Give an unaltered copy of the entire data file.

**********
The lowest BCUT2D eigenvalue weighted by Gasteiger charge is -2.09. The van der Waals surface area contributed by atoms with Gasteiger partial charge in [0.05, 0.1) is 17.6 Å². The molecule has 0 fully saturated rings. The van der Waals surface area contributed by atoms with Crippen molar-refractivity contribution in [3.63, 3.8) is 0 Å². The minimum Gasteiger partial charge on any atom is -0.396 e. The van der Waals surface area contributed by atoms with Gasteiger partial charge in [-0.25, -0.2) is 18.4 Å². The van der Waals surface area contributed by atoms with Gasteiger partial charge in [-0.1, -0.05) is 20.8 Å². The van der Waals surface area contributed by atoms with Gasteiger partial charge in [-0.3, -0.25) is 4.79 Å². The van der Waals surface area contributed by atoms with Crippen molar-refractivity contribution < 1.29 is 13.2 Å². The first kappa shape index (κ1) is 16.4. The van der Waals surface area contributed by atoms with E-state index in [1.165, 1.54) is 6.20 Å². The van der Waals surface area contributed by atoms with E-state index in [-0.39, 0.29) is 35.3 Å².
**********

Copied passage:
The lowest BCUT2D eigenvalue weighted by Gasteiger charge is -2.09. The van der Waals surface area contributed by atoms with Gasteiger partial charge in [0.05, 0.1) is 17.6 Å². The molecule has 0 fully saturated rings. The van der Waals surface area contributed by atoms with Crippen molar-refractivity contribution in [3.63, 3.8) is 0 Å². The minimum Gasteiger partial charge on any atom is -0.396 e. The van der Waals surface area contributed by atoms with Gasteiger partial charge in [-0.25, -0.2) is 18.4 Å². The van der Waals surface area contributed by atoms with Gasteiger partial charge in [-0.1, -0.05) is 20.8 Å². The van der Waals surface area contributed by atoms with Gasteiger partial charge in [-0.3, -0.25) is 4.79 Å². The van der Waals surface area contributed by atoms with Crippen molar-refractivity contribution < 1.29 is 13.2 Å². The first kappa shape index (κ1) is 16.4. The van der Waals surface area contributed by atoms with E-state index in [1.165, 1.54) is 6.20 Å². The van der Waals surface area contributed by atoms with E-state index in [-0.39, 0.29) is 35.3 Å².